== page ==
Second, on the theory that "[o]pt-in Plaintiff's claims for pay periods prior to July 7, 2012 would be [time-]barred" and that Plaintiffs "admit they did not work together at [Vesuvio's] II after June 2012," Defendants contend that "Plaintiffs cannot competently testify about what they observed about the other's work practices within the pertinent period for this case." (Docket Entry 53 at 9.) The date that Plaintiffs last worked together remains a disputed evidentiary issue (compare id. at 4, 9, with Docket Entry 39 at 31), not subject to resolution at the conditional certification stage, Adams, 93 F. Supp. 3d at 454. Additionally, statute of limitations concerns do not undermine the competency of opt-in Plaintiff's testimony regarding similarities between named Plaintiff and other putative plaintiffs. See, e.g., Lujan v. Cabana Mgmt., Inc., No. 10-CV-755, 2011 WL 317984, at *5 (E.D.N.Y. Feb. 1, 2011) (explaining that, although affidavits from individuals with time-barred claims "may carry less weight than those of recent employees[, n]evertheless, they are probative of employers' wage and hour practices and they may corroborate the claims of more recent violations" (citation omitted)); Fisher v. Michigan Bell Tel. Co., 665 F.Supp.2d 819, 828 (E.D. Mich. 2009) ("Although the two opt-in [p]laintiff/deponents from the Kalamazoo, and both Detroit call centers may not themselves have viable claims during the statutory period, this does not undermine the fact that [the p]laintiffs have provided relevant evidence supporting the inclusion of these call centers in the class so that other putative class members, who have viable claims, may receive notice of this action." (footnote omitted)). Therefore, Defendants' statute of limitations contention does not preclude conditional certification.

iii. Class Definition

Via Plaintiffs' declarations and depositions, named Plaintiff has "sufficiently shown that the members of [her] proposed class are similarly situated for purposes of conditional certification." Adams, 93 F. Supp. 3d at 454. Accordingly, the Court conditionally certifies the following class: All individuals who worked in the kitchen at Vesuvio's II between March 13, 2012, and the deadline for the opt-in period, who, at any time during this period, were not permitted to accurately record their hours worked.9

C. Notice

"The FLSA manifests a preference that when collective action certification is granted, a court-controlled notice be provided to potential putative plaintiffs, rather than permitting unregulated solicitation efforts to secure joinder by those individuals. The Court thus holds a managerial responsibility to oversee the joinder of additional parties to assure that the task is accomplished in an efficient and proper way." Adams, 93 F. Supp. 3d at 456 (internal quotation marks and citation omitted). In the Certification Motion, named Plaintiff requests that the Court approve her proposed notice and consent form and order Defendants (1) to provide certain information regarding putative plaintiffs to facilitate the notice process and (2) to post the notice and consent form "at Defendants' place of business." (Docket Entry 14 at 1.) Defendants object to the proposed notice and consent form, to producing certain of the requested information regarding putative plaintiffs, and to Plaintiffs' distribution of the notice. (Docket Entry 53 at 15-20.) Defendants ask that the Court "allow the [p]arties to collaboratively propose more just notice and consent forms to th[e] Court for approval." (Id. at 18.) Named Plaintiff agrees to collaborate with Defendants, but asks for leave to submit separate forms if the parties cannot agree on the proposed notice and consent. (See Docket Entry 58 at 3, 9.) The Court will direct the parties to attempt to reach accommodation on these matters.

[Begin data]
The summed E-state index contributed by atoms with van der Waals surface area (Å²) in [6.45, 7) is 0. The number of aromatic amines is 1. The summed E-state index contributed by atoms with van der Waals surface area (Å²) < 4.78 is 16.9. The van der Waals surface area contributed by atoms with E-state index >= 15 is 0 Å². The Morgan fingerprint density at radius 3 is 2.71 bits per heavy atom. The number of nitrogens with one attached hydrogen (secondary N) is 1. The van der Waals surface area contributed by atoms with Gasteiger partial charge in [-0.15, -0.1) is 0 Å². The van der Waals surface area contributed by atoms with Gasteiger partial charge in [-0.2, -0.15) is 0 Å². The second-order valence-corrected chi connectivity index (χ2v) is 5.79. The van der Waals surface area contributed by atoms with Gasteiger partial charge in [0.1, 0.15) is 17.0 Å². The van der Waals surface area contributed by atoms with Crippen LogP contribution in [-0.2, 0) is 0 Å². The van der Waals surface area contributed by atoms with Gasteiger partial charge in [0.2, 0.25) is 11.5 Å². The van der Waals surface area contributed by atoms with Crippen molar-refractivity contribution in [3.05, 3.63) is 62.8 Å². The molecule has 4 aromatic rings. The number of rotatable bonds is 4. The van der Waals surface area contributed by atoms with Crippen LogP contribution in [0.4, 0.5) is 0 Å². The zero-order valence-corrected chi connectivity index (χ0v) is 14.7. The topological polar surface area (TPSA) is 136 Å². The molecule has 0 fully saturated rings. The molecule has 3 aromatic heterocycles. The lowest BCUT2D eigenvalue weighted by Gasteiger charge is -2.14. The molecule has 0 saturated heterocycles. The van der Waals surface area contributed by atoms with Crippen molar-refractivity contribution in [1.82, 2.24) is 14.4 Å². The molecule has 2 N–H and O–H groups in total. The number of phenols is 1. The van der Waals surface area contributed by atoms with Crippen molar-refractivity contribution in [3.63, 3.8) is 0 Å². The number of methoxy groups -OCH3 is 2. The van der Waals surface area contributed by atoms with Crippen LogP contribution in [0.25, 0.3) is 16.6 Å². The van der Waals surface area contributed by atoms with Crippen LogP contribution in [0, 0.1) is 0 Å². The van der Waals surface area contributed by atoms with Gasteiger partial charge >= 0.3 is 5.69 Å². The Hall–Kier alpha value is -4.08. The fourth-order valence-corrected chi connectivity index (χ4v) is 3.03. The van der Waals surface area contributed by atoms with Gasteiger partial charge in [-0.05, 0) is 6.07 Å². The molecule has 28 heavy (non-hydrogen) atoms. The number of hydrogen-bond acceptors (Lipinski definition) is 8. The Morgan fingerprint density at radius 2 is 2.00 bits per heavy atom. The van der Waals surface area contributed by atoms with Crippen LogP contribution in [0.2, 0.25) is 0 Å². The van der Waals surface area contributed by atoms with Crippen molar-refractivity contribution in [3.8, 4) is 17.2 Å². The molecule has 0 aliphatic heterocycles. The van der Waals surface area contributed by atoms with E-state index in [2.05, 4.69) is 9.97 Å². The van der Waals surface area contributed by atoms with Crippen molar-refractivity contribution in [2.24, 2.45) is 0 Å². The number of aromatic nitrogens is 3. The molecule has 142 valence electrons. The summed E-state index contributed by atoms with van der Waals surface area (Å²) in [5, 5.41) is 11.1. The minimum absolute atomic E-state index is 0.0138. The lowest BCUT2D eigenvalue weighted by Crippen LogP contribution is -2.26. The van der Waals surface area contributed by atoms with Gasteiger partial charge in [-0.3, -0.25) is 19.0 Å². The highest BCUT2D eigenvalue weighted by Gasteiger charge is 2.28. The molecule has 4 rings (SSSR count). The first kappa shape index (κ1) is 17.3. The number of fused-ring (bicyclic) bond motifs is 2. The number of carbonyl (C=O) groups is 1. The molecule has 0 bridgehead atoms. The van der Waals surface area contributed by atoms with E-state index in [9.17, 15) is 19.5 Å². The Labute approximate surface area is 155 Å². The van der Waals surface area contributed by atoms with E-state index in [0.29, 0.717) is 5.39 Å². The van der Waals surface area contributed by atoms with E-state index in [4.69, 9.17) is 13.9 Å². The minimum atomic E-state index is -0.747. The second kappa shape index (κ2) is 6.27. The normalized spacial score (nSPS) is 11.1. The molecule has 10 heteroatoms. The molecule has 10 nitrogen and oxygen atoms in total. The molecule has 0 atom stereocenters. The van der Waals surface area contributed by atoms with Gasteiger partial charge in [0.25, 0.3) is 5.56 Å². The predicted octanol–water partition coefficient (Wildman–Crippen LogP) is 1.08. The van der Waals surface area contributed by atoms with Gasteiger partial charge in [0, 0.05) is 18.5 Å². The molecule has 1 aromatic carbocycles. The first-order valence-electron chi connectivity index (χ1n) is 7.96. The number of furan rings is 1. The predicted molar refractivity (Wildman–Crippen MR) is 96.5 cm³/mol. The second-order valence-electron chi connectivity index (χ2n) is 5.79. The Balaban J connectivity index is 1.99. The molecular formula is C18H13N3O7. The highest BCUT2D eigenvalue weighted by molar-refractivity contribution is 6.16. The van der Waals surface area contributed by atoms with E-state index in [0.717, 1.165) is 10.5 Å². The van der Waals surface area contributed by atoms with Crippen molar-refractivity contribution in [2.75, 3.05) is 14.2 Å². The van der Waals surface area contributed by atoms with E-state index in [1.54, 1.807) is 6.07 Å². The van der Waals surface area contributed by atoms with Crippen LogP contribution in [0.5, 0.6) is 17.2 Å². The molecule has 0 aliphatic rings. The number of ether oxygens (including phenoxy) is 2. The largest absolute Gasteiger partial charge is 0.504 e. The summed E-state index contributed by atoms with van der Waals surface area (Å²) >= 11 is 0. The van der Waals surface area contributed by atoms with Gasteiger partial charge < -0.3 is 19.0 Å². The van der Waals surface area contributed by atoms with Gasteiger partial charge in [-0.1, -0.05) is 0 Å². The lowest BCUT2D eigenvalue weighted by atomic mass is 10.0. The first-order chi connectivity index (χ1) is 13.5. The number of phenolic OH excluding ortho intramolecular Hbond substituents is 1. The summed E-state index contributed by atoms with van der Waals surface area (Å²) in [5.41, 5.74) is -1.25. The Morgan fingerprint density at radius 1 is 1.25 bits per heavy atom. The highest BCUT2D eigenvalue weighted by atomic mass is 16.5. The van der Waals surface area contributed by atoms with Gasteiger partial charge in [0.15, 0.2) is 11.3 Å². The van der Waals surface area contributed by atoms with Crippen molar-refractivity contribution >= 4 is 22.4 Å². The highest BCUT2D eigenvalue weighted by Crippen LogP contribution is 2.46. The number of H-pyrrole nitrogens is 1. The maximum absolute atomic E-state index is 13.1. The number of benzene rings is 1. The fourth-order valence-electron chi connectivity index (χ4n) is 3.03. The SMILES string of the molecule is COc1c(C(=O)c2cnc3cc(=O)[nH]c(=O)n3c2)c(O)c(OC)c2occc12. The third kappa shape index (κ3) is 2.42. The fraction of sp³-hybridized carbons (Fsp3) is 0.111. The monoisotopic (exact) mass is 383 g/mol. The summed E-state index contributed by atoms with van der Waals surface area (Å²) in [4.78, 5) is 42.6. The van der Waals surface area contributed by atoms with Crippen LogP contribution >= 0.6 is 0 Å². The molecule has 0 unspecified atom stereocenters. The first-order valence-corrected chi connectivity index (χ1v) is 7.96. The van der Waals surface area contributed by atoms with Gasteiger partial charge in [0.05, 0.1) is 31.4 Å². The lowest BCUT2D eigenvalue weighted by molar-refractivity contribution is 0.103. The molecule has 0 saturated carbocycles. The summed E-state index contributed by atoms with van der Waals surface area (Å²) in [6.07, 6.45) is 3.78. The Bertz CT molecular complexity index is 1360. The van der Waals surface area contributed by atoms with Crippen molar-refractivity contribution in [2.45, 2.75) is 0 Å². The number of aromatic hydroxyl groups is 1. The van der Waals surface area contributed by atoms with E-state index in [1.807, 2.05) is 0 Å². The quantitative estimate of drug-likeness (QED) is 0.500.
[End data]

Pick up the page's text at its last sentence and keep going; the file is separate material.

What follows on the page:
IV. Objection

Defendants seek reimbursement from Plaintiffs for certain attorney and paralegal time associated with Defendants' motions to compel and opt-in Plaintiff's rescheduled deposition. (Docket Entry 56 at 2.) Plaintiffs object to these expenses as outside the scope of the Court's Order. (See generally Docket Entry 54.) The Order specified that Plaintiffs' counsel would bear any late cancellation or expedited scheduling expenses for opt-in Plaintiff's deposition and that opt-in Plaintiff and Defendants would equally divide the videoconferencing expenses for that deposition. (Docket Entry 51 at 42; see also id. at 23 n.12 (explaining that Defendants enumerated the expenses they sought to recover as "`the video conferencing expenses at two sites, [in North Carolina] and in Ohio, another full day of translator services, as well as a half day of translator services for August 12, 2015 because of the late notice in cancelling [opt-in Plaintiff's] deposition'" (alterations in original) (quoting Docket Entry 32-1 at 6)).) Additionally, the Order explicitly denied expense-shifting regarding Defendants' motions to compel. (Id. at 40.) The disputed expenses do not qualify as either late cancellation and expedited scheduling expenses or videoconferencing expenses. (See Docket Entry 54-12 at 2.) Accordingly, the Court sustains Plaintiffs' Objection to the identified $1,875 in attorney and paralegal fees (see id.).